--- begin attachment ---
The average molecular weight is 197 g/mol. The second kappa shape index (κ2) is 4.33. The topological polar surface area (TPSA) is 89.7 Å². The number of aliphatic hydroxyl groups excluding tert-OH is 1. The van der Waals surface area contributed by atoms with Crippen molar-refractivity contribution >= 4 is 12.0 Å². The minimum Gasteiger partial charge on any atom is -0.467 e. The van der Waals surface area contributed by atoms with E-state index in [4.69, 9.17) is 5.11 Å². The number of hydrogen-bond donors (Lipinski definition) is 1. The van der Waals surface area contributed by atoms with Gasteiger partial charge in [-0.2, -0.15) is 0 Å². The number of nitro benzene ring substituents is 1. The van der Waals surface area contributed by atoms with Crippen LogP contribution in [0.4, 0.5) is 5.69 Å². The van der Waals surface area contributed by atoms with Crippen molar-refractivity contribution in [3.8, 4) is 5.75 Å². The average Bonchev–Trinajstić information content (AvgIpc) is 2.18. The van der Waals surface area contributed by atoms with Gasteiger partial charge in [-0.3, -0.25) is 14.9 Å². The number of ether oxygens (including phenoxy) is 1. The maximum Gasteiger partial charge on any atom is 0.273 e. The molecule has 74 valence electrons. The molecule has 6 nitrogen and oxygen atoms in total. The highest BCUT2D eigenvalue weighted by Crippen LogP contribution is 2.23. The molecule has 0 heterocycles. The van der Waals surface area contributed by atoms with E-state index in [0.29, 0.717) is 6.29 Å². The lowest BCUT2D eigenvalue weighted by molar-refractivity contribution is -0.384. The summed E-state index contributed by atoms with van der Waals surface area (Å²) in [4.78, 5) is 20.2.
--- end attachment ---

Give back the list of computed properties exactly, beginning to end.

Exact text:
The average molecular weight is 197 g/mol. The second kappa shape index (κ2) is 4.33. The topological polar surface area (TPSA) is 89.7 Å². The number of aliphatic hydroxyl groups excluding tert-OH is 1. The van der Waals surface area contributed by atoms with Crippen molar-refractivity contribution >= 4 is 12.0 Å². The minimum Gasteiger partial charge on any atom is -0.467 e. The van der Waals surface area contributed by atoms with E-state index in [4.69, 9.17) is 5.11 Å². The number of hydrogen-bond donors (Lipinski definition) is 1. The van der Waals surface area contributed by atoms with Gasteiger partial charge in [-0.2, -0.15) is 0 Å². The number of nitro benzene ring substituents is 1. The van der Waals surface area contributed by atoms with Crippen LogP contribution in [0.4, 0.5) is 5.69 Å². The van der Waals surface area contributed by atoms with Crippen molar-refractivity contribution in [3.8, 4) is 5.75 Å². The average Bonchev–Trinajstić information content (AvgIpc) is 2.18. The van der Waals surface area contributed by atoms with Gasteiger partial charge in [-0.3, -0.25) is 14.9 Å². The number of ether oxygens (including phenoxy) is 1. The maximum Gasteiger partial charge on any atom is 0.273 e. The molecule has 74 valence electrons. The molecule has 6 nitrogen and oxygen atoms in total. The highest BCUT2D eigenvalue weighted by Crippen LogP contribution is 2.23. The molecule has 0 heterocycles. The van der Waals surface area contributed by atoms with E-state index in [0.29, 0.717) is 6.29 Å². The lowest BCUT2D eigenvalue weighted by molar-refractivity contribution is -0.384. The summed E-state index contributed by atoms with van der Waals surface area (Å²) in [4.78, 5) is 20.2.